CHEF Josh Niland is hoping to change the conversation around fish cookery and encourage us to eat much more than the odd fillet. Here are three recipes to try from his new cookbook, The Whole Fish.


A fish finger sandwich taken to the next level.

"Who doesn't love a crumbed fish sandwich on soft white bread?" asks Australian seafood chef Josh Niland. "It's important to fry the sardines in ghee in a pan rather then deep-frying, as the flavour is much better and the degree of cooking is easier to control.

"Yoghurt tartare sauce could be substituted for a hot sauce or mayonnaise, if you like. This sandwich is so versatile and a number of different fish work perfectly here, including herring, whiting, bream or flathead."


(Serves 2)

150g plain flour

4 eggs, lightly whisked

120g white panko breadcrumbs

8 x 60g sardines, scaled, gutted and butterflied (or anchovies, herring or whiting)

70g ghee

Sea salt flakes and freshly cracked black pepper

4 slices soft white bread

100g yoghurt tartare sauce


1. Start by flouring, egg washing and crumbing the butterflied sardines, being sure to leave the tails of the fish uncrumbed.

2. Heat the ghee in a frying pan over a high heat and cook the crumbed sardines, in batches, on one side for one minute, or until golden and crisp, then flip to the other side and fry for a further 10-20 seconds. Remove from the pan and season liberally.

3. Cut the crusts off the bread. Spread some of the sauce over two of the slices of bread from edge to edge, then arrange four sardines on top. Add the remaining sauce on top and then the remaining slices of bread.

4. Serve with the golden edges of the sardine showing around the edges of the bread and the little tails exposed at one end.


A seriously sophisticated lunch.

"A burnt tomato has never tasted so good," says Aussie chef Josh Niland. "This dressing is a delicious accompaniment for richer flavoured fish like mackerel, tuna or herring, but make sure to only half-cook the mackerel on the grill and allow the warmth of the tomatoes and the hot toast to finish the cooking."


(Serves 4)

1 x 300g blue mackerel (alternatively mullet, herring, sardines)

60ml extra-virgin olive oil

Sea salt flakes and freshly cracked black pepper

2 slices good-quality sourdough bread

For the tomato dressing:

300g cherry tomatoes, halved

75g capers

125g French shallots, finely sliced into rings

2tsp caster sugar

100ml chardonnay vinegar or white-wine vinegar with a pinch of sugar

50ml fish garum (see below)

200ml extra virgin olive oil


1. To produce the garum, start by adding 50% of water to the total amount of heads, bones and scraps you have from small fish, such as sardine, mackerel, anchovies or trevally, then to this total quantity add 20% of fine salt. Mix together, transfer to a mason jar, seal and place in a circulator bath set to 40°C (104°F). Leave for seven days, stirring once daily.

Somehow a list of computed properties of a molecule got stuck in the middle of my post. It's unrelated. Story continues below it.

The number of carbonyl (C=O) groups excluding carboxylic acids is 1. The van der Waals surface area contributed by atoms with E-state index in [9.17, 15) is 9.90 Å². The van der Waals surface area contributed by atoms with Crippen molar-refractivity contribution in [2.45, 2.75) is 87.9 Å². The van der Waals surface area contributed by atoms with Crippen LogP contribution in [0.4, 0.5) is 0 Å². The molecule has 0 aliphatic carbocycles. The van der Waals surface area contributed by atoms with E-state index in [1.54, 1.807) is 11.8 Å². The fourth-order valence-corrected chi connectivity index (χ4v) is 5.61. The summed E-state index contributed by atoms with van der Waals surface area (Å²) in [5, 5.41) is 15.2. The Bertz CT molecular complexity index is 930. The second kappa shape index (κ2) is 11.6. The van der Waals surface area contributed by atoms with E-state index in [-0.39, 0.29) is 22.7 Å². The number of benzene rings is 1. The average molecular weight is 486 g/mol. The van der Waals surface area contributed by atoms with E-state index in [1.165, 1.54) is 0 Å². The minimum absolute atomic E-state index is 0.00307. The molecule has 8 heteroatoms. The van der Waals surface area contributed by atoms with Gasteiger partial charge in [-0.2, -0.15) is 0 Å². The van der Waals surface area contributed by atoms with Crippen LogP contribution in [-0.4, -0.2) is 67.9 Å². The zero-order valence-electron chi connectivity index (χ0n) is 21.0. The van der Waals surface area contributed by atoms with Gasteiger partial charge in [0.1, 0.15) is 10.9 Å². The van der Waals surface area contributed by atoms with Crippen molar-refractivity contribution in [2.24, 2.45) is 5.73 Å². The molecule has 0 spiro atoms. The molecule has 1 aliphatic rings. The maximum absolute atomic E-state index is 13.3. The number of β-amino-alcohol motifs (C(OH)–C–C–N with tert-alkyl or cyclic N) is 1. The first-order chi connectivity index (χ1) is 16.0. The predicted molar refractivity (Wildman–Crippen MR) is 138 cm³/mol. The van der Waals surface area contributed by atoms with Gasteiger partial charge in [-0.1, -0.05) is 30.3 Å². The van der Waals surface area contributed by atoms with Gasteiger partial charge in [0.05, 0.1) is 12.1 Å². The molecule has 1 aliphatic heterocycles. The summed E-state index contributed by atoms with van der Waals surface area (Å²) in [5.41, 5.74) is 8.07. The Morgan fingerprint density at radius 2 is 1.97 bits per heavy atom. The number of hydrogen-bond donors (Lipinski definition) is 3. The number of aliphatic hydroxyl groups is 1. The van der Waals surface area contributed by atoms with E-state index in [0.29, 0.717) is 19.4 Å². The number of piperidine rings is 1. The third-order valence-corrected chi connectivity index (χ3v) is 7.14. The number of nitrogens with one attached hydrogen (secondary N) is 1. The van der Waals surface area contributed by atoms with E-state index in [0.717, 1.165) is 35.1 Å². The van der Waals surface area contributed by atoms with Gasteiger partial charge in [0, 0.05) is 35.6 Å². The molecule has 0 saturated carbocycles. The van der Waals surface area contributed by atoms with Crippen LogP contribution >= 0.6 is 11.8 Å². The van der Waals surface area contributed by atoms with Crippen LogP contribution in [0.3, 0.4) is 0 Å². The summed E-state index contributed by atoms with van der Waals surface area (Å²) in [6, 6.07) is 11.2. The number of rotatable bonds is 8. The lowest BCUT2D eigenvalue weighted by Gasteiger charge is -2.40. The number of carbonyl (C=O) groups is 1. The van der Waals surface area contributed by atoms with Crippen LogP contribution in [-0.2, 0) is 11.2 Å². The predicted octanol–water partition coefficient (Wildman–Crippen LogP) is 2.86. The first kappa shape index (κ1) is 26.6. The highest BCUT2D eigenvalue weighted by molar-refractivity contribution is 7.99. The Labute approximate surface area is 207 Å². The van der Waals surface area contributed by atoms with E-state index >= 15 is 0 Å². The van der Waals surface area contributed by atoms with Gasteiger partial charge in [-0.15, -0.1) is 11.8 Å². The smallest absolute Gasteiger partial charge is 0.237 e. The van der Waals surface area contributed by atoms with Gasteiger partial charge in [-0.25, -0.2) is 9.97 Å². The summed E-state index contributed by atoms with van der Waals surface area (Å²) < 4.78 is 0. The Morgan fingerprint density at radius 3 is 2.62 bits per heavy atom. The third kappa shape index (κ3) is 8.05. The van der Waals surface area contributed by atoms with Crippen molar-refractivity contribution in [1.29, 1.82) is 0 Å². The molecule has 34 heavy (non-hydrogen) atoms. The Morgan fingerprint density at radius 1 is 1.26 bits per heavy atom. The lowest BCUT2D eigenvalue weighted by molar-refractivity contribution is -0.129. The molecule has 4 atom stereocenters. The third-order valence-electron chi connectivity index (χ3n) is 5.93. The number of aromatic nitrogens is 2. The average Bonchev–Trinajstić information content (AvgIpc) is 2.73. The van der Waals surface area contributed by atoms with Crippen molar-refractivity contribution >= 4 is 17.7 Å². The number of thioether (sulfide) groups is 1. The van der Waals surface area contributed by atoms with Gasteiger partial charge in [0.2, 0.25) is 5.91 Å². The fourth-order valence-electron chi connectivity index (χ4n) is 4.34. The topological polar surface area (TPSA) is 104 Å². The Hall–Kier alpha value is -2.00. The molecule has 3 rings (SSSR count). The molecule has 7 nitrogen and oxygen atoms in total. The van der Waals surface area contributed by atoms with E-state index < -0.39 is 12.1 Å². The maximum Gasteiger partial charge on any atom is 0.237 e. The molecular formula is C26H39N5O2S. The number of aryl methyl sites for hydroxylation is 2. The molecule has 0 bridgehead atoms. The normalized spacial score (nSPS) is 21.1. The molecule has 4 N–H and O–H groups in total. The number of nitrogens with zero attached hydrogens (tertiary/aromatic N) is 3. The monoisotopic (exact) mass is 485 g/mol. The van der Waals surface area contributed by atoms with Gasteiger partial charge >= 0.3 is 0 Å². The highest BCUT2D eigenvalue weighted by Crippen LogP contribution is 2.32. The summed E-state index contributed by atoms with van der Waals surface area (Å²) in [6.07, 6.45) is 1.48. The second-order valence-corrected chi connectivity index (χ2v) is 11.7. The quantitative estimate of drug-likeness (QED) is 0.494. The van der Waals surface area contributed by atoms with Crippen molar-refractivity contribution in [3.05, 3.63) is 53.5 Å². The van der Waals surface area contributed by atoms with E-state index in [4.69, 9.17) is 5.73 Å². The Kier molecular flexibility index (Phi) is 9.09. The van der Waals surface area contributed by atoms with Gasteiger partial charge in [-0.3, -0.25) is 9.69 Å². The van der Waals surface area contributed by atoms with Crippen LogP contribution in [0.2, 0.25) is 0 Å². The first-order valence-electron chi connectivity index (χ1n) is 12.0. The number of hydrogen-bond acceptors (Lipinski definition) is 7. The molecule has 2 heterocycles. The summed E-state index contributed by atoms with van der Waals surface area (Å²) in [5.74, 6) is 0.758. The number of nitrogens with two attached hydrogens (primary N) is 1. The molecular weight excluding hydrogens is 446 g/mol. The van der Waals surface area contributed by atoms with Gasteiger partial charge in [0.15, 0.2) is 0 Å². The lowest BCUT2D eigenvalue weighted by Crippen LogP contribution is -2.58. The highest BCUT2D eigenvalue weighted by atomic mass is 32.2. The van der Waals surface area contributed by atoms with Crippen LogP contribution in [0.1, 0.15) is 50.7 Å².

It is possible to produce a garum without a circulator bath but I would suggest investing in one if you intend to try to produce this sauce as fish waste can be temperamental. If you don't have one, then use a sterilised mason jar and store in a dark place at room temperature, stirring every day. Make sure that the gall bladder is removed as it will make the finished sauce extremely bitter. This recipe is versatile and can be adapted to produce scallop, prawn (shrimp) or cuttlefish garums.

2. For the dressing, burn the tomato halves, cut side down, in batches if necessary, in a heavy, cast-iron pan over a high heat for six minutes, or until softened. Once all the tomatoes are burnt, add the remaining ingredients and leave for 30 minutes before serving. Keep warm.

3. Place the mackerel in the middle of a chopping board with the tail facing you and the belly cavity exposed and open. Using a sharp knife, cut down one side of the central spine and remove the fillet as you would if you were going through the top side of the fish, but when you reach the point where the fillet is off but still attached to the head, turn the fish so the head is now facing you and, using the top third of the knife, split the head in half. This will result in a fillet that still has the tail and the head intact. Remove the pin bones. Repeat on the other side, but this time lay the fish flat to the work surface and cut the fillet through the top of the fish ensuring that the head and tail are still attached to the fillet. (If this is too challenging, just remove the fillets as you would normally or get your fishmonger to do this.)

4. For the charcoal grill, make sure the grill is hot and the charcoal has cooked down to hot embers.

5. Brush the skin of the mackerel with a little olive oil and season with sea salt. Grill on the skin for two to three minutes until coloured and the flesh is warm to the touch, then remove and brush the fish skin with a little more olive oil and season with a little more salt and a touch of pepper.

6. Brush the bread with olive oil and grill for one minute on each side until smoky and well coloured. Arrange the toast on a plate, spoon the tomato dressing over the toast, then place the mackerel on top. Serve whole or cut to share with friends.

The Whole Fish Cookbook: New ways to cook, eat and drink by Josh Niland, published by Hardie Grant, priced £25. Photography Rob Palmer.